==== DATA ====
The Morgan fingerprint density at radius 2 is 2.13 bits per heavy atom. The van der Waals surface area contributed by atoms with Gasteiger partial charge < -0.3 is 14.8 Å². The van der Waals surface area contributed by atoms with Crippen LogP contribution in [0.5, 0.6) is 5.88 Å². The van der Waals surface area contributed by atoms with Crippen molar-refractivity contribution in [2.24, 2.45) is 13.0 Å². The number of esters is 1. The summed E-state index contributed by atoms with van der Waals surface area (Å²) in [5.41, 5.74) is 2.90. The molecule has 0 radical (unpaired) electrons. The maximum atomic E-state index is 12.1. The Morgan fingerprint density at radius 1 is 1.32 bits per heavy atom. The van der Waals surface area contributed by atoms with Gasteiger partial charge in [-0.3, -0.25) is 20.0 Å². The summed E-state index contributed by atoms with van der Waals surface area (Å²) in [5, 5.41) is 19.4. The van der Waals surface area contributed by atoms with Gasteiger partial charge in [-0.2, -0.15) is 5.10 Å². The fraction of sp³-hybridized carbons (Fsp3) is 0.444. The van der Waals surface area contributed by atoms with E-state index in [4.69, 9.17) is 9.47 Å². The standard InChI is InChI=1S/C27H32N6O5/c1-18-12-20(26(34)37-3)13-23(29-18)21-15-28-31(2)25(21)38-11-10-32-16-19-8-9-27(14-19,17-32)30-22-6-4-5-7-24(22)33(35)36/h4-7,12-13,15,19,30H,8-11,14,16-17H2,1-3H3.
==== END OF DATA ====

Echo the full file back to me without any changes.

The Morgan fingerprint density at radius 2 is 2.13 bits per heavy atom. The van der Waals surface area contributed by atoms with Gasteiger partial charge < -0.3 is 14.8 Å². The van der Waals surface area contributed by atoms with Crippen LogP contribution in [0.5, 0.6) is 5.88 Å². The van der Waals surface area contributed by atoms with Crippen molar-refractivity contribution in [2.24, 2.45) is 13.0 Å². The number of esters is 1. The summed E-state index contributed by atoms with van der Waals surface area (Å²) in [5.41, 5.74) is 2.90. The molecule has 0 radical (unpaired) electrons. The maximum atomic E-state index is 12.1. The Morgan fingerprint density at radius 1 is 1.32 bits per heavy atom. The van der Waals surface area contributed by atoms with Gasteiger partial charge in [-0.3, -0.25) is 20.0 Å². The summed E-state index contributed by atoms with van der Waals surface area (Å²) in [5, 5.41) is 19.4. The van der Waals surface area contributed by atoms with Gasteiger partial charge in [-0.2, -0.15) is 5.10 Å². The fraction of sp³-hybridized carbons (Fsp3) is 0.444. The van der Waals surface area contributed by atoms with E-state index in [4.69, 9.17) is 9.47 Å². The standard InChI is InChI=1S/C27H32N6O5/c1-18-12-20(26(34)37-3)13-23(29-18)21-15-28-31(2)25(21)38-11-10-32-16-19-8-9-27(14-19,17-32)30-22-6-4-5-7-24(22)33(35)36/h4-7,12-13,15,19,30H,8-11,14,16-17H2,1-3H3.